## Data Measurement Scales and Different Types of Data

As we discussed in the first part of this article – the different types of data, we can divide data into two main categories – qualitative or quantitative (numerical or not )

From there, numerical data can be sub-divided into discrete or continuous data, based on the type of numerical data it consists of.

Now let’s have a look at the next layer of subdivisions, we call these subdivisions the measurement scales of data:

• There are four main types of data measurement scales.

These so-called scales are simply subcategories to the main divisions of different types of data (qualitative and quantitative)

• Continuous Data (a subsection of Quantitative data) can be further divided into Interval and Ratio data types.
• Qualitative data can be further divided into Nominal and Ordinal data types.

We will dissect each scale below, and bring some examples to clarify their meaning.

# Nominal and Ordinal Types of Data Scales:

Nominal and Ordinal Scales are subsections of Qualitative data – therefore, they are not numeric.

## Nominal Data Scales

The Nominal data subcategory is one of the easiest to understand out of all the scales, so let’s start with this one.

Nominal scales are used for labelling variables that don’t have a numeric value. They could technically be called labels.

Multiple-choice questions usually collect this type of data.

Think of the word nominal – it kind of sounds like the word name, so it might help you remember that nominal scales are like labels or titles (or names).

See some examples below:

• Rose
• Tulip
• Daffodil
• Poppy
• Sunflower

• Male
• Female
• Other

Nominal Category can also be divided into nominal with order (like slow, fast, fastest) and nominal without order (male, female)

## Ordinal Data Scales

Ordinal sounds like order – this is the best way to remember this as the scale is all about data, where the order is relevant.

It is similar to Nominal data in terms of it usually being a multiple-choice questionnaire for collecting this type of information. However, in comparison to Nominal data, each of the labels now has an order of some sort.

See the example below:

How was our service?

• Not great
• Average
• Good
• Great

In this example, we can tell that option two is better than option one, and that option four is better than option three. However, we can’t measure that difference between those options; we can’t determine how much better one option is from another.

The classical use for these scales is for customer happiness surveys, as they usually focus on non-numeric concepts like satisfaction and happiness.

# Interval and Ratio Types of Data Scales

Let’s move our focus back to the numbers.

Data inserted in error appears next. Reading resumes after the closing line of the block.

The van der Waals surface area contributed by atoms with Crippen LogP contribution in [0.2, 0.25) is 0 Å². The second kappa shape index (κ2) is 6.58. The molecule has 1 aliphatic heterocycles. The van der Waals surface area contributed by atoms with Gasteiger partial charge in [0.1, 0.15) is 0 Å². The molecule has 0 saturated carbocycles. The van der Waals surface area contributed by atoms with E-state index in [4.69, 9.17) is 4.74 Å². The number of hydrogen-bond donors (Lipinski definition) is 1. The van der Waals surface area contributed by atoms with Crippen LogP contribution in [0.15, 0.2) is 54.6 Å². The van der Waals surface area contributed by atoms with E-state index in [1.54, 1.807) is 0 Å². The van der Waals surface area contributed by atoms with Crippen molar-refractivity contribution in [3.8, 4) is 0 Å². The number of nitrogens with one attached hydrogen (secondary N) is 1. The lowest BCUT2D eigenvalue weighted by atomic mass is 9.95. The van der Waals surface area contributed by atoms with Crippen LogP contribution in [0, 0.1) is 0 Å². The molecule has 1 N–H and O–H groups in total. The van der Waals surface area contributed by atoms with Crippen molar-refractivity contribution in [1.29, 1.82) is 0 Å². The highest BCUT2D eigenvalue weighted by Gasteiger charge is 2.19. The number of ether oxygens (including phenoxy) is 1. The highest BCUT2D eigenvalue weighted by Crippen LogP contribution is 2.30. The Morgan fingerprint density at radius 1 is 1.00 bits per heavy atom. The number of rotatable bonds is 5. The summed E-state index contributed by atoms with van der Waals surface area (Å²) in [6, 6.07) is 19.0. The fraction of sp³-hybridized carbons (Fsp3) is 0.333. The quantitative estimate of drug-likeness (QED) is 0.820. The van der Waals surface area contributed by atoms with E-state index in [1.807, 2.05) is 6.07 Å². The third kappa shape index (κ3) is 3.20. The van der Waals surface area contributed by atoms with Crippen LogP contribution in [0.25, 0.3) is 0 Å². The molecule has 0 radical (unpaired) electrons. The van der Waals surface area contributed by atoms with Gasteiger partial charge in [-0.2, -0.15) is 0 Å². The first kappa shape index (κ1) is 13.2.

Interval and Ratio Data scales are a subsection of Continuous data, which is a subsection of quantitative (numeric) data.

This means that we are dealing with numbers that can be divided into increments and shifted from one measuring scale to the other.

## Interval Data Scales

Interval Data deals with numbers and order. Interval means space in between, so interval scales tell us about the order, but also the values between them.

Let’s use the temperature as an example.

The difference between 20 degrees Celsius and 30 degrees Celsius is 10 degrees; this is the same as between 40 degrees and 50 degrees. It is a measurable difference.

However, the Ratio scales do not have a zero point. The temperature example is excellent here because there is no such thing as no temperature. There is always a temperature, even when it is 0 degrees Celsius because, in this scenario, zero does not represent a lack of temperature. This scale can also go into the negatives.

The issue with this scale is because it does not have a true zero; it is not possible to compute ratios. We can add and subtract, but not multiply or divide.

Therefore we can’t transfer the data from one measurement system to another.

## Ratio Data Scales

Ratio data scales are the most complex and the most detailed out of all the data scales. They tell us about the order, the values between the units and also have an absolute zero.

The existence of an absolute zero allows for a range of descriptive and inferential statistics to be applied.

Everything about Interval data scales applies to Ratio data scales with the addition of having an absolute zero.

Weight, height, length and duration would be great examples of ratio data.

Because these variables can be added, subtracted, multiplied and divided, ratio data comes with many possibilities for statistical analysis.

# Summarizing the data scales

To sum this up:

• Nominal and Ordinal data scales deal with non-numeric data – they deal with words.
• Nominal is for names or labels for a series of values with no order.
• Ordinal id the same as nominal, but there is an order of some sort involved.
• Interval and Ratio scales deal with numeric data
• Interval deals with an order of values that have a set difference between each one.
• Ratio data is the same as Interval data but has a true zero, so it gives us the ability to calculate ratios.

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